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Older woman with light skin and dark hair in corporate attire sits at a desk massaging both temples with her hands, flanked by two male figures handing her reports, demonstrating her experience of stress as high achieving leader in need of a holistic yoga therapy practice to manage her mindset and transform her approach to stress so she can achieve her goals

Stress Well, Be Well: A holistic approach to stress management

anxiety body movement depression health health benefits of yoga help holistic yoga therapy inclusive recovery inclusive therapy mental health toronto trauma yoga therapy yoga toronto Apr 15, 2023

Did you know over one in four workers report being highly stressed (StatCan, 2010) every day of their lives. April is stress awareness month in Canada. From the 1st to the 30th qualified health professionals including yoga therapists join a national, cooperative effort to share information about what stress is, correct harmful misconceptions, explore how it can impact your health, and walk through mindset and behaviour transformations to support your wellbeing.

What is stress?

Stress is the experience you have when something you care about is at stake. This is important because it makes something we don’t think about really obvious. Stress and meaning are inextricably linked. You don’t stress out about things you don’t care about, and you can’t create a meaningful life, or do meaningful work, without experiencing some stress.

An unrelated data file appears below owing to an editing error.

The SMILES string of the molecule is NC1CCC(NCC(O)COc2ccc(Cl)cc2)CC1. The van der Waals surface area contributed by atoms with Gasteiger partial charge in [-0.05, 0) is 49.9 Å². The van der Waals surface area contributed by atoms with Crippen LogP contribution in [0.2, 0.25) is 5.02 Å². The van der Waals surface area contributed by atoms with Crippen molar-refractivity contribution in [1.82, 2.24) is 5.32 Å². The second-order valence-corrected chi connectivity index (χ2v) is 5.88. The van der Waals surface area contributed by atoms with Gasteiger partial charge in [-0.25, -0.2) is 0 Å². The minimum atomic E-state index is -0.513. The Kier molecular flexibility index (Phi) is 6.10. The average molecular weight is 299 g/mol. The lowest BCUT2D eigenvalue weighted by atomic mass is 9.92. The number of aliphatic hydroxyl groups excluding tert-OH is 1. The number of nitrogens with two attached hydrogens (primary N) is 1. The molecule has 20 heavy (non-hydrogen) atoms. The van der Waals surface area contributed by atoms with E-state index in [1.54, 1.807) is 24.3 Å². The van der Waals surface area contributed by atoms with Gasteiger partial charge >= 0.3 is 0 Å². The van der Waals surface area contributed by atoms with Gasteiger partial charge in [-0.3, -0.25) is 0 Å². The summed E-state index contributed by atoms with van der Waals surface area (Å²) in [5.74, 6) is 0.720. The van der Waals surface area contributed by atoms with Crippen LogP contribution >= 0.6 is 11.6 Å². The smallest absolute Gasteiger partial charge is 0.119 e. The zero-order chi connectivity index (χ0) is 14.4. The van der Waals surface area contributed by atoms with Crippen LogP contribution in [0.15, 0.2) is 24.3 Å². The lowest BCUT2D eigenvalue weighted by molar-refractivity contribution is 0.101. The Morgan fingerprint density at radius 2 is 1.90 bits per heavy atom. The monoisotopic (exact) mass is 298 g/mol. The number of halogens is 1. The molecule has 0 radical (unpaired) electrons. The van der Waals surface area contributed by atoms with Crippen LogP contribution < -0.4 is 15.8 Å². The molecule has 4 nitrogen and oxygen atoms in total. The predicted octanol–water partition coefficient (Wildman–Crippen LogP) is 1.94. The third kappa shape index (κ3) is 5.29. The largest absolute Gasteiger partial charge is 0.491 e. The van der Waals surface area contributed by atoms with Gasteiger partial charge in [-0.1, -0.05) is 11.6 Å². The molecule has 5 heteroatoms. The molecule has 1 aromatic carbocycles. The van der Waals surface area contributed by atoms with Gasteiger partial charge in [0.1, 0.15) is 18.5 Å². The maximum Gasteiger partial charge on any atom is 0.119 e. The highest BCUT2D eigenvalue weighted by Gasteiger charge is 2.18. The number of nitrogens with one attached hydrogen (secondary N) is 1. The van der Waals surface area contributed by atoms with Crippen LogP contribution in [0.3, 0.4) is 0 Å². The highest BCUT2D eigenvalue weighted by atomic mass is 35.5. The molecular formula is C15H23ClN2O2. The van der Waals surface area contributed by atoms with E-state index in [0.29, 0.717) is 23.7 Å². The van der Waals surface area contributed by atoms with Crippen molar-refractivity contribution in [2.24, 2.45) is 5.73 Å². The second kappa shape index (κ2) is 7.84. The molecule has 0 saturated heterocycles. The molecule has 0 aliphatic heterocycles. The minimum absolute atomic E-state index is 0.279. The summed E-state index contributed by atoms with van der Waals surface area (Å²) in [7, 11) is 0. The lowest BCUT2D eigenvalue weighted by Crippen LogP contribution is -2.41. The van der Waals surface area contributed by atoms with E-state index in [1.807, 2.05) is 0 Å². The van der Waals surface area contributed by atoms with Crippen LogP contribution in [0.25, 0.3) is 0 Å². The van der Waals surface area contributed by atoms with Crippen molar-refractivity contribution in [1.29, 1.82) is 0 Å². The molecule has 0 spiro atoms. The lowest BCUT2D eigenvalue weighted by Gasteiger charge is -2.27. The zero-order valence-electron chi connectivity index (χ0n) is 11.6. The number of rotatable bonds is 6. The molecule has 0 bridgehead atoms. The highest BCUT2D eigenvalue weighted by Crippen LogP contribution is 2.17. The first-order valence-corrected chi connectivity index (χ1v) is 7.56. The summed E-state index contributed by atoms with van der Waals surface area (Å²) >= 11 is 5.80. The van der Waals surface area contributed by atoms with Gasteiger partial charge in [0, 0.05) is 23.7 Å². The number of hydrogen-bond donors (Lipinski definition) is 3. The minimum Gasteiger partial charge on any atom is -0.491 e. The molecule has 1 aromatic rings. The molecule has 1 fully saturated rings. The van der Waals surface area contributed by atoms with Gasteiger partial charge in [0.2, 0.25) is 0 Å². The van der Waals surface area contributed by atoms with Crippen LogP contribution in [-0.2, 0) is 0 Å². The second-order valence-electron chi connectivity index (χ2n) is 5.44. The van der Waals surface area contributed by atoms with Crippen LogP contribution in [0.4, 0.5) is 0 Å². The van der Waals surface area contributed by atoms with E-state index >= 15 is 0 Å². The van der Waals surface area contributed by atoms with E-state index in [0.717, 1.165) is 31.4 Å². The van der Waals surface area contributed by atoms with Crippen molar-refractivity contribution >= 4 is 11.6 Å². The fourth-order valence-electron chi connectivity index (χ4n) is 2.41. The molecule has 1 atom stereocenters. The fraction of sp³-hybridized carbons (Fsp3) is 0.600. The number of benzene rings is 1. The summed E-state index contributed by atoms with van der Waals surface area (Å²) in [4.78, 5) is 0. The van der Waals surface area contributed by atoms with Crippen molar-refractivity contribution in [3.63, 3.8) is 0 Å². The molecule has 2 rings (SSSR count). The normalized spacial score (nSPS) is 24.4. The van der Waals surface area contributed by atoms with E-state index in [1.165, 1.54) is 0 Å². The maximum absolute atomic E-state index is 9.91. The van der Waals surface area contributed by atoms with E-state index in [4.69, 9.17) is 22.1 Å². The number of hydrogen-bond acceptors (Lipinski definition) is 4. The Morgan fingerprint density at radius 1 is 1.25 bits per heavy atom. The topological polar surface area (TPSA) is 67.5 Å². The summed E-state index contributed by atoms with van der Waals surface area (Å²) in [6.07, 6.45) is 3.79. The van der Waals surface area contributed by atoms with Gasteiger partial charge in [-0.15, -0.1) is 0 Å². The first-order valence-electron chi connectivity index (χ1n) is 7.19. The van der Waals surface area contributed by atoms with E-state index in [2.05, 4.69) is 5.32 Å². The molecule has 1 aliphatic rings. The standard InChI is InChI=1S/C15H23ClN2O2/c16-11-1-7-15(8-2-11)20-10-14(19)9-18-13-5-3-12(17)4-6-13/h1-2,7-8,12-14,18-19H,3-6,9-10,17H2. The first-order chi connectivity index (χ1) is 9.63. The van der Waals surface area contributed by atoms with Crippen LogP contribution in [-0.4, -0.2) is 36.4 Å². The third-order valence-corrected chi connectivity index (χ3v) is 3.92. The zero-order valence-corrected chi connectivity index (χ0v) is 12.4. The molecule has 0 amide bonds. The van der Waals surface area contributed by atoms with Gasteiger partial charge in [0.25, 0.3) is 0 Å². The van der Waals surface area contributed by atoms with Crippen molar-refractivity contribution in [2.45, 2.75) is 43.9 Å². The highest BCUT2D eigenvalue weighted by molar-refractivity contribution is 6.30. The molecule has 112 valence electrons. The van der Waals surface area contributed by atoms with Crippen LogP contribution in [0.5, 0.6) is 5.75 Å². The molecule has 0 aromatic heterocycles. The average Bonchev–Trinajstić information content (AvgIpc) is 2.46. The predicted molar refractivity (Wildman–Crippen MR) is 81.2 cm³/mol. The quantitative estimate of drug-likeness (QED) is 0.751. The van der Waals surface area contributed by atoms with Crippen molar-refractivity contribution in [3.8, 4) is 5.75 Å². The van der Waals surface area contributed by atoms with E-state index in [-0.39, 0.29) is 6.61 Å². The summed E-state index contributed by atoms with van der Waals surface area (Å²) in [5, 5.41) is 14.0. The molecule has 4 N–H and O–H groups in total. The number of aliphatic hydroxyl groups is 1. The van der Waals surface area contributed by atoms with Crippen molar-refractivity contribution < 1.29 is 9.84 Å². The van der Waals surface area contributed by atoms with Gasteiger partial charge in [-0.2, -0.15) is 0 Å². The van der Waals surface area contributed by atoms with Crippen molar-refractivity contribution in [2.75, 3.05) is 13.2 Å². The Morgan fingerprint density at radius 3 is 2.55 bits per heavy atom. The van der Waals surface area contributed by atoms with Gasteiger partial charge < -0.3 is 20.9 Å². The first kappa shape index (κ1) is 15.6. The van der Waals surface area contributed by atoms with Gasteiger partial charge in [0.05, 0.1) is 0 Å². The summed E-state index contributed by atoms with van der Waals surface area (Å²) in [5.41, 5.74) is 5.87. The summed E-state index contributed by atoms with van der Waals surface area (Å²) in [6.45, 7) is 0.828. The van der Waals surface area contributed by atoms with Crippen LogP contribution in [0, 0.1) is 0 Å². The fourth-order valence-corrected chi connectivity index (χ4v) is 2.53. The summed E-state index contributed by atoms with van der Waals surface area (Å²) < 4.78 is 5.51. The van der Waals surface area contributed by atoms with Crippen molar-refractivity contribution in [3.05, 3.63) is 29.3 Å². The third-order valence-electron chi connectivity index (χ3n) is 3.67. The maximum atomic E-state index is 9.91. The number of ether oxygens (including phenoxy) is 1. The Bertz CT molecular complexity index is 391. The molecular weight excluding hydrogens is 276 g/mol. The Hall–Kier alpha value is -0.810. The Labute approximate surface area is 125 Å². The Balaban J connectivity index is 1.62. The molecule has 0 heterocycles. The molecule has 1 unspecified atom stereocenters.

Your stress response includes your thoughts, emotions, and physical reactions when you’re feeling stressed, as well as how you choose to cope with situations you’d describe as stressful.  Stress not inherently harmful.

Distress vs Eustress

Distress is what people often think of when they think of stress. It is the negative stress or “bad” stress, because of how it may affect and results include:

  • avoiding opportunities due to elevated levels of concern
  • lowered performance due to distraction and trouble focusing
  • feelings of irritability, discomfort and unpleasantness
  • disrupted appetite and sleep patterns

Distress is most harmful when three things are true: 

  1. You feel inadequate to it 
  2. It isolates you from others 
  3. It feels utterly meaningless and against your will.

Distress, especially when those three things are true can result in negative mental and physical health consequences such as:

  • cardiovascular disease
  • high blood pressure
  • hypervigilance
  • diabetes
  • anxiety
  • depression
  • headaches or migraine
  • digestive upset
  • changes in mood

Eustress is the less commonly considered stress. This positive stress comes with pleasant effects including:

  • increases excitement and anticipation
  • motivating action and growth
  • improving physical and physiological performance

Experiences of eustress include:

  • anticipating a first date with butterflies in your stomach 
  • participating in an important sports event
  • the rush of recognition from praise from your boss